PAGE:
CBD Felt in Small Doses
Even in small doses, CBD can reduce symptoms of anxiety and depression in clinically anxious or depressed individuals, a new study reveals.
Researchers found that the beneficial effects of THC’s sister molecule can be felt at doses as low as 60 milligrams, contradicting the idea that huge doses are absolutely necessary to benefit, argues the research director at Realm of Caring, an organization specializing in cannabidiol (CBD) research.
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“The biggest misconception this study addresses is that CBD doses must be between 400 and 600 mg before positive psychiatric effects can be achieved,” he argues.
More than 500 people, mostly depressed or anxious women with chronic pain issues, participated in the study over a four-year period.
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Every three months, their quality of life, sleep, pain levels, and symptoms of anxiety and depression were analyzed in relation to taking medicinal CBD products.
At baseline, participants reported that the use of CBD products had a positive impact on their depressive symptoms, but not on their anxiety. They also reported that the quality of their sleep improved and the intensity of their pain decreased.
In the months that followed, they gradually associated their use with “a significant decrease in anxiety,” results that were not observed in participants who did not use CBD.
Interesting observations, but not enough
Although he considers these results encouraging, Dr. Didier Jutras-Aswad, who specializes in the effects of CBD on the human body and is head of the Department of Psychiatry at CHUM, mentions that several nuances are necessary.
First, the participants were not only struggling with depression and anxiety but also with chronic pain. It is therefore impossible to establish a clear link between the intake of CBD and the improvements reported in their mood.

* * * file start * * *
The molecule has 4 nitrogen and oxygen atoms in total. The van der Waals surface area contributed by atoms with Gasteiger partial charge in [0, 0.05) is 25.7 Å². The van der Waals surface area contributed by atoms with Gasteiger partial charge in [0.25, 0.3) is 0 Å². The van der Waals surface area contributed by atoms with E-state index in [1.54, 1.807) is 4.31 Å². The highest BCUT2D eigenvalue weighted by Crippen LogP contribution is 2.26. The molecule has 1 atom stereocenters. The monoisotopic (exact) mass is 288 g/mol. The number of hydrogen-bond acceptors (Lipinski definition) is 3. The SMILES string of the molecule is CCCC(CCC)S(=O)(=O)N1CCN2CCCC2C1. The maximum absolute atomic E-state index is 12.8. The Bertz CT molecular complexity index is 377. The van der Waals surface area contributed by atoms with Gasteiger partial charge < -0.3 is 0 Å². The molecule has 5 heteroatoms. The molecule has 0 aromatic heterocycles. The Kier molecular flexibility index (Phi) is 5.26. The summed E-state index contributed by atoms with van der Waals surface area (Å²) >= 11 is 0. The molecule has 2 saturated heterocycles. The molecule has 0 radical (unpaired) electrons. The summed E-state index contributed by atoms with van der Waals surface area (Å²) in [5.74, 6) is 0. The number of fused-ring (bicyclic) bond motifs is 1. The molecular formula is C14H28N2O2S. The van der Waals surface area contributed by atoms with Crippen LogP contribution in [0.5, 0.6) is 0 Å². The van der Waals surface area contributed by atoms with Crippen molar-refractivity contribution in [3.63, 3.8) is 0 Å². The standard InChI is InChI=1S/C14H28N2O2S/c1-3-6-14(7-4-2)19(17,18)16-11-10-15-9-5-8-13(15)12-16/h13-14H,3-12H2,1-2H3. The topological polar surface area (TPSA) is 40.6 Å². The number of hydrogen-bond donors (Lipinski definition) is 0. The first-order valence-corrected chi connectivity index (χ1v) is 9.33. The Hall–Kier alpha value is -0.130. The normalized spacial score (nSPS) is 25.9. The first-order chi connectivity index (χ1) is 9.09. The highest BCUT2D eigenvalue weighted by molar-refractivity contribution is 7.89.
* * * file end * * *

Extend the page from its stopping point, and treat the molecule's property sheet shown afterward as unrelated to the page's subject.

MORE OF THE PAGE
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“The study is interesting, but it’s not clear whether the improvements these people reported on their mental health were directly related to CBD, since CBD can relieve pain, and pain can be a cause of depression and anxiety. Would someone suffer exclusively from depression and anxiety have had the same results? That remains to be confirmed,” explains the psychiatrist.
Second, the participants knew what they were consuming and were specifically chosen for that reason. “We should have chosen people at random and included a placebo group in the study to better observe the correlation,” he says.
Does this mean that small doses of 10% cbd oil can’t have an effect on mood? Not quite, answers the expert.
“That’s good because the study comes to confirm that people are reporting beneficial effects, so we shouldn’t ignore that. We just can’t confirm it with hard data at this point,” he says.
Dr. Jutras-Aswad will be looking into this issue in the coming months as he and his team begin studies on the effects of taking CBD in small doses.